Elves are sure of foot. Take a +1 on Stealth rolls when you are in your Elves' natural habitat (player must state what their natural habitat is, such as deserts, cities, caves, etc when making the character).
Disadvantage: When you look upon grotesque things, you must take a saving throw. On a failure, you shun it.
Human: You are one! Right now! Yes, you! So you kind of know what's up with humans.
Advantage: Roll on the Big List of Equipment and see what extra gear you'll be taking with you.
Disadvantage: You are forgetful. The DM has the right to not remind you of something your character should know.
Gnoll: A race of anthropomorphic hunter-gatherer hyenas that live in the vast grasslands. Fiercely matriarchal, even the lowest female has priority above the highest male.
Advantage: Gnolls have excellent low-light vision and can see even in the darkest nights.
Disadvantage: Most races consider Gnolls to be savage and brutish, and their coarse fur (which gives them a constantly mangy look) does them no favors. Gnolls will take -1 on Charisma when dealing with 'civilized' folk.
Gnome: Gnomes are very diminuitive beings (ranging from 2-4 feet tall) and very kind. They dwell in quiet overlooked places, like the sides of hills, hollowed-out logs, and in leaf piles.
Advantage: Once a day, gnomes may share a meal with a non-hostile animal and ask it one question. Once the animal has shared a meal with the gnome, the animal will try to answer the question to the best of its knowledge.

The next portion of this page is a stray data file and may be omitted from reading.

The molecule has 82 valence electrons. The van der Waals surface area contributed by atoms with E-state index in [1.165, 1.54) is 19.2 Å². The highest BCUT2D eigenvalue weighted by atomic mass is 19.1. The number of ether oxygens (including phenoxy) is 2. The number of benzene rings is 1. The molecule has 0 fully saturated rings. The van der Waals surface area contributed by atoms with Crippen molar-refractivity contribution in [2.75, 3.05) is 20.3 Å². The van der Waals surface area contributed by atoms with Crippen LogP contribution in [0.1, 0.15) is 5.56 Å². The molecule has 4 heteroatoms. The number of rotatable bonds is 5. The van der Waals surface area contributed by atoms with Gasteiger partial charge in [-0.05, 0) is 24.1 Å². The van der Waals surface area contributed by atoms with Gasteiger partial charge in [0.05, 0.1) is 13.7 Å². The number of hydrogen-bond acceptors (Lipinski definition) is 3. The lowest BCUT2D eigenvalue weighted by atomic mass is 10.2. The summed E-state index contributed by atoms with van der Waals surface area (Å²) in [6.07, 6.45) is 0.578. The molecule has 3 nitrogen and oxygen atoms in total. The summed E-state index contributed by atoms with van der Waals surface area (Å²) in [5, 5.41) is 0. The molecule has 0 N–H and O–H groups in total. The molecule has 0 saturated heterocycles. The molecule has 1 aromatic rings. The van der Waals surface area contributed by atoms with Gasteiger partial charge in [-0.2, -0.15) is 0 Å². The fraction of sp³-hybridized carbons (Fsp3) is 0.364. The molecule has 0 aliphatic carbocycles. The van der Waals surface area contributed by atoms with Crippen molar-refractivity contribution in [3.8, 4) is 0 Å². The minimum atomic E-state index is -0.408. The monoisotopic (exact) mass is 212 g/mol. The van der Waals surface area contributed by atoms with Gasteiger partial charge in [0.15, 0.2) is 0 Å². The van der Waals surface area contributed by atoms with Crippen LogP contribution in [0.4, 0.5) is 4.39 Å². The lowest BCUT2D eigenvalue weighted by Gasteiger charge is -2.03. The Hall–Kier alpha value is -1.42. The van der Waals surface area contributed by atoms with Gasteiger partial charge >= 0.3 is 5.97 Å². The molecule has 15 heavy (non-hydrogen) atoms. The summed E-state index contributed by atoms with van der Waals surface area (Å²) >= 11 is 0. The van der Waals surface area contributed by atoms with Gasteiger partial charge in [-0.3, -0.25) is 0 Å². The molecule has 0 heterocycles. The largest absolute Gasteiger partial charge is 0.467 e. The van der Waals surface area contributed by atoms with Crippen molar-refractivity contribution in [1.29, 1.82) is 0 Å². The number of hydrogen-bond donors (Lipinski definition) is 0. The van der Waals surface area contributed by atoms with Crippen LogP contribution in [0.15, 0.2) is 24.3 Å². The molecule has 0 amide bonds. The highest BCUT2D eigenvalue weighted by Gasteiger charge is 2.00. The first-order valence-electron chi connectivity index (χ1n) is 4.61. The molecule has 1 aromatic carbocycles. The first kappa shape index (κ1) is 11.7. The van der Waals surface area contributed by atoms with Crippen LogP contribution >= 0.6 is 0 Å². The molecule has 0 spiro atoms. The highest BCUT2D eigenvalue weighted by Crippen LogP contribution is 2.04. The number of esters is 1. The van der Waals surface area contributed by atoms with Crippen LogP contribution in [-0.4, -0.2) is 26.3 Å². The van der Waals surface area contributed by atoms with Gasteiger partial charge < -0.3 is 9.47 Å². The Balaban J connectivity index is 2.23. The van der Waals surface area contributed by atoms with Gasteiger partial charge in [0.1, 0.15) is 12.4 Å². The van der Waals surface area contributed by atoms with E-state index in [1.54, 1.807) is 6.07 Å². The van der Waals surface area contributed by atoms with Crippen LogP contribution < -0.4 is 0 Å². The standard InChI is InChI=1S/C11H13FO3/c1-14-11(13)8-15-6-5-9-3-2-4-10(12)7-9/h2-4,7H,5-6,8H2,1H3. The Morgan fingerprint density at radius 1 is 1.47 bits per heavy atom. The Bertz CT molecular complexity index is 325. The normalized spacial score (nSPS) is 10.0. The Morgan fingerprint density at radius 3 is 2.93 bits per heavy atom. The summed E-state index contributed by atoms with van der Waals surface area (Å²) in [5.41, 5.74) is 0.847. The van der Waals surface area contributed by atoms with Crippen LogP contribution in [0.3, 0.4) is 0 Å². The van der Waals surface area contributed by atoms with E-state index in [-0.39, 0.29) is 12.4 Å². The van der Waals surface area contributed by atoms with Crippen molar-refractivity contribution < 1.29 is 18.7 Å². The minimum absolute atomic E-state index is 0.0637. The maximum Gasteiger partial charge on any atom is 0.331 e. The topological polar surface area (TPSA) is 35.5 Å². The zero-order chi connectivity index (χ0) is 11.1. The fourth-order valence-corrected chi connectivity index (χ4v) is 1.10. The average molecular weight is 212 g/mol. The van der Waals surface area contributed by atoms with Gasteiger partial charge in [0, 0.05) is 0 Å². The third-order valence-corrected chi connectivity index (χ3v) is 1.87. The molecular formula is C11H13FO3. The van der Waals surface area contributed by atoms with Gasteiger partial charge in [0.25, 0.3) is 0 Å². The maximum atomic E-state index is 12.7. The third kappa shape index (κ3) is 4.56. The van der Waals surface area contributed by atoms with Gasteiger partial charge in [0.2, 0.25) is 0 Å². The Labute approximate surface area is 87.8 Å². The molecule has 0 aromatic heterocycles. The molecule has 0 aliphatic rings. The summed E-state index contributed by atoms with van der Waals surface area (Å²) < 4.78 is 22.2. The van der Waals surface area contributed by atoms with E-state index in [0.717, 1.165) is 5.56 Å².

Disadvantage: Gnomes care not for metallurgy. Metal weapons will suffer a -4 penalty to their damage roll.
Goatman: A race of humanoid goats hailing from the mountains. Known for being excellent sherpas. Goatmen youths come down off the mountain to experience the flatlander's world as a adulthood ceremony, a Rumspringa of sorts.
Advantage: Their sure footing means Goatmen do not suffer movement penalties among difficult terrain.
Disadvantage: Goatmen do not wear any sort of boot, sabaton, or any other foot armor. This means -1 to stealth on stone floors, among other things.
Salamander: It is said these slinky humanoid amphibians arise from the flames of the most intense forest fires. But surely that's just legend, right? When asked, Salamanders are very cagey when discussing their homelands.
Advantage: Salamanders are immune to fire. Simple as that. Not lava though.
Disadvantage: That being said, Salamanders must keep their shiny amphibious skin moist on a regular basis. Failure to do so can lead to cracked, irritable skin, infections, and even death.
Woodwose: The Woodwose (or Wild Men as the civilized folk call them) are a leaner, scrawnier, tougher cousin of the Human. Their bodies are often covered with short hair or fur and their skin often comes in shades of brown and green to blend in to the forest. They live their lives in the seclusion of the forest.
Advantage: Plant creatures will not willingly attack Woodwose. They may be forced to by magical means however.
Disadvantage: While these beings are the masters of the forest, they are awkward and conspicuous in civilization. Take a -1 on Stealth in towns and cities and a -1 CHA when communicating with the citizens there.
Feel Free to Make Your Own Races!
Do you wish you could play as a Sentient Ooze or Bugfolk or A Guy Made Out of Bread or whatever? You can!
All you need to do is think up one Advantage this race would have, one Disadvantage, and one Stat they'd be quite adept at (and therefore allowed to reroll).
I'm going to suggest you try to make your race not terribly broken or imbalanced, but honestly what in our lives isn't terribly broken or imbalanced?